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5 / Cosmology and Belief

Aerial View of Notre Dame Cathedral
Aerial View of Notre Dame Cathedral
Artist / Origin Unknown architect(s), France
Region: Europe
Date ca. 1163–1345
Material Stone
Dimensions L: approx. 420 ft. (128 m.), W: 157½ ft. (48 m.) (transept)
Location Ile de la Cité, Paris, France
Credit © Yann Arthus-Bertrand/CORBIS

Additional Resources

Calkins, Robert G. Medieval Architecture in Western Europe: From A.D. 300 to 1500. Oxford and New York: Oxford University Press, 1998.

Camille, Michael. Gothic Art: Glorious Visions. Upper Saddle River, NJ: Prentice Hall, 2003.

Frankl, Paul. Gothic Architecture, 2nd rev. ed. New Haven: Yale University Press, 2001.

Recht, Roland. Believing and Seeing: The Art of Gothic Cathedrals. Translated by Mary Whittall. Chicago: University of Chicago Press, 2008.

Stokstad, Marilyn. Medieval Art, 2nd ed. Boulder, CO: Westview Press, 2004.

Aerial View of Notre Dame Cathedral

» Unknown architect(s), France

Notre Dame in Paris is representative of a new type of monumental church building that emerged in the medieval period.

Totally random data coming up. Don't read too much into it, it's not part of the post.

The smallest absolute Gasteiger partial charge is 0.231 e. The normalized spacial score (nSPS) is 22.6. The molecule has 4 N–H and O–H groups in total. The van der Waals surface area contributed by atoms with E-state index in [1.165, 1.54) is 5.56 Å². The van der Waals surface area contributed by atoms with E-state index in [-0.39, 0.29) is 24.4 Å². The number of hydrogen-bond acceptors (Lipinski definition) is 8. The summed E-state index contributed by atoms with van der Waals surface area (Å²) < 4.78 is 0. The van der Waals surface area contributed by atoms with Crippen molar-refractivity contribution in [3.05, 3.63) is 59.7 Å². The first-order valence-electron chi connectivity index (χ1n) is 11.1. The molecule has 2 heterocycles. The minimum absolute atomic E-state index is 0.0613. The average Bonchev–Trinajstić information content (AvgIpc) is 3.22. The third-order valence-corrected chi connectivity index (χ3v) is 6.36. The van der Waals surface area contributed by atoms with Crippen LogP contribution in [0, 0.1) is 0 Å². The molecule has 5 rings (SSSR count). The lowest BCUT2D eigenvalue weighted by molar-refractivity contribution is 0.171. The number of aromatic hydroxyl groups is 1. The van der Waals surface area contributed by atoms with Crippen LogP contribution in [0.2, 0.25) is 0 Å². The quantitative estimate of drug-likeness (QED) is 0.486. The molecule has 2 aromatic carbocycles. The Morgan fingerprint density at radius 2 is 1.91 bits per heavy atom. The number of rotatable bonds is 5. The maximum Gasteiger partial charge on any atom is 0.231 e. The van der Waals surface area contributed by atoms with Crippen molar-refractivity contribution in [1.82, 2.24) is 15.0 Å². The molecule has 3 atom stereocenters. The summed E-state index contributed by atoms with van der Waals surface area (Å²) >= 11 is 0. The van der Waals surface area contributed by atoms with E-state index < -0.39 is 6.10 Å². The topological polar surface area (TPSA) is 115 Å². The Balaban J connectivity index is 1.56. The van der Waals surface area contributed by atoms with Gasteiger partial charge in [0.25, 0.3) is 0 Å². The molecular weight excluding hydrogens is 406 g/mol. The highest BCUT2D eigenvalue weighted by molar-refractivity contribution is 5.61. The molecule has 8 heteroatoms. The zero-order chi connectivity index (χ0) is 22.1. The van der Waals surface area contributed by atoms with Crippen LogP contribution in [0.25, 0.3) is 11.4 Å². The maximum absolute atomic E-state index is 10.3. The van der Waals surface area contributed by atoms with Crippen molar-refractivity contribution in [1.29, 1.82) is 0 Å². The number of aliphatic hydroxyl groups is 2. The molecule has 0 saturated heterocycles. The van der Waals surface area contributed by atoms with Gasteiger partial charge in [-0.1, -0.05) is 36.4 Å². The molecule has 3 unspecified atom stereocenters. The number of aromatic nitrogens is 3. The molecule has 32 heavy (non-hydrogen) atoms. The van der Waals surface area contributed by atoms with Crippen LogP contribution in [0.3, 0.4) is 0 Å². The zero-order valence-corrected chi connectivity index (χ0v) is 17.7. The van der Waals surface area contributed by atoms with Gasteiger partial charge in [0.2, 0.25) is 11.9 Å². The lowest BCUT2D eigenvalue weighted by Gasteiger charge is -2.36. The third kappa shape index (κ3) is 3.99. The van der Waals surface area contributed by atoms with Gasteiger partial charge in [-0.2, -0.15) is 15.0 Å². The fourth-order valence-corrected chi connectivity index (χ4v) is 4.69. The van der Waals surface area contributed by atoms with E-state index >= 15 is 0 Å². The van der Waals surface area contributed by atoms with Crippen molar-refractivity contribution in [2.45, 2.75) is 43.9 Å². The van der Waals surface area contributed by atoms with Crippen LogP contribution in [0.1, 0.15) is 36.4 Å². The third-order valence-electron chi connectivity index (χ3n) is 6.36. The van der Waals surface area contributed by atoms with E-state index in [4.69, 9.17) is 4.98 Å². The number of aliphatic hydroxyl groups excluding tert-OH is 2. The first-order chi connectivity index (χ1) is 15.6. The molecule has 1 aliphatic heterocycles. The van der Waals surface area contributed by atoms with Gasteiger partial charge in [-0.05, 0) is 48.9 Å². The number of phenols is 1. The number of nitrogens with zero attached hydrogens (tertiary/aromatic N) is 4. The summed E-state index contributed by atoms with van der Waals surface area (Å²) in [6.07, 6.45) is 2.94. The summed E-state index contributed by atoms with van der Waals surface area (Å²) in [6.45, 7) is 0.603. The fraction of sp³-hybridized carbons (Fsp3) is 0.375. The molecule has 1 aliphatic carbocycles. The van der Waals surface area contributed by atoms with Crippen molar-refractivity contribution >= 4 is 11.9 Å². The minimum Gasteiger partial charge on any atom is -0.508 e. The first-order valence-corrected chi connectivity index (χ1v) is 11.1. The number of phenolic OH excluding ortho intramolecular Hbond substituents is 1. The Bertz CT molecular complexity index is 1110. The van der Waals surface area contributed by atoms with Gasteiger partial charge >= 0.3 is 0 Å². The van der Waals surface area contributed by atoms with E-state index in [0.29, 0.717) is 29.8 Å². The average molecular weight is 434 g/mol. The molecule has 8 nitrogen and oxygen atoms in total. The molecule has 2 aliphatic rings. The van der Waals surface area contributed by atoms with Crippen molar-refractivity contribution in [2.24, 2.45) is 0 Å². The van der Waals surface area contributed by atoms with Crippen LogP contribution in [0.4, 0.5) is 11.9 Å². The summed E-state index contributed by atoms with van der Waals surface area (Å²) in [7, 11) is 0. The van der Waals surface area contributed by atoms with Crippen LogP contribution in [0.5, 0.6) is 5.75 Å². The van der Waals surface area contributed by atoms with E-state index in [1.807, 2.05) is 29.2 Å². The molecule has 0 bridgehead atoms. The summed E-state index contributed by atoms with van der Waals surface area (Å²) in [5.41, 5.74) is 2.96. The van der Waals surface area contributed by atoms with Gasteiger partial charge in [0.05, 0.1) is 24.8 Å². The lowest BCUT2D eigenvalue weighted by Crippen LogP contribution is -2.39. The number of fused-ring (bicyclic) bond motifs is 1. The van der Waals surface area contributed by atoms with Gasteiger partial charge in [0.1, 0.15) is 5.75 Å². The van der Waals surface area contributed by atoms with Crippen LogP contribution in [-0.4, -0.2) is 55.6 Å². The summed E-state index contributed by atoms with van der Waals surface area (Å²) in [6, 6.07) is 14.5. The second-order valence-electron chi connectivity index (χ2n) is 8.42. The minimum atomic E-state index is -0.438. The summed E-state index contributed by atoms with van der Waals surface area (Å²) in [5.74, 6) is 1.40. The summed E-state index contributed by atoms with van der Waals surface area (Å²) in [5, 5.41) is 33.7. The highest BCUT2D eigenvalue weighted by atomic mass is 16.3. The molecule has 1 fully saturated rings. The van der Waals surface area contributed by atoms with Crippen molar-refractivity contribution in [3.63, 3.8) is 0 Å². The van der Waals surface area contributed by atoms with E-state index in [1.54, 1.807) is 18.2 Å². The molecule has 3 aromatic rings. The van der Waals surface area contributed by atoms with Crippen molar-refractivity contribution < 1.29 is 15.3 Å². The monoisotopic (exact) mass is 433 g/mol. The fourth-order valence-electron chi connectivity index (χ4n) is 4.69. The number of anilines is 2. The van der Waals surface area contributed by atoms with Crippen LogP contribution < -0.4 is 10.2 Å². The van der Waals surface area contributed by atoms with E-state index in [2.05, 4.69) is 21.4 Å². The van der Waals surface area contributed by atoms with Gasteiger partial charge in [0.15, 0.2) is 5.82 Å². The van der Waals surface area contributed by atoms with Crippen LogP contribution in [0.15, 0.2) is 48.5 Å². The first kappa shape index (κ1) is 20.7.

New engineering techniques allowed for larger and more numerous windows, pointed or ogive arches, delicately traced rose windows, ribbed vaults, and higher walls—all held aloft by the bracing of flying buttresses that circled the structure’s exterior without interrupting the visual and religious experience within. Characteristic of the Gothic style, the architecture at Notre Dame puts an emphasis on light cast through clear and stained glass and soaring vertical lines. These features were intended to transport the worshipper from mundane reality by lifting the mind heavenward.

The exterior of the building foreshadows both the physical space and symbolic significance of the interior. A transverse, or horizontal, structure bisects the nave (the length of the church) to create a cruciform shape as seen in this aerial view of Notre Dame. The form of the cross evokes Christ’s suffering and death and the promise of salvation it implies. Although the shape of the building is more difficult to perceive when standing within, it would have been no less meaningful to worshippers. With the sacrifice of Christ reenacted through the sacrament of Mass on the high altar of the cathedral, the symbolism of the church’s cruciform plan was not merely germane, but profound.


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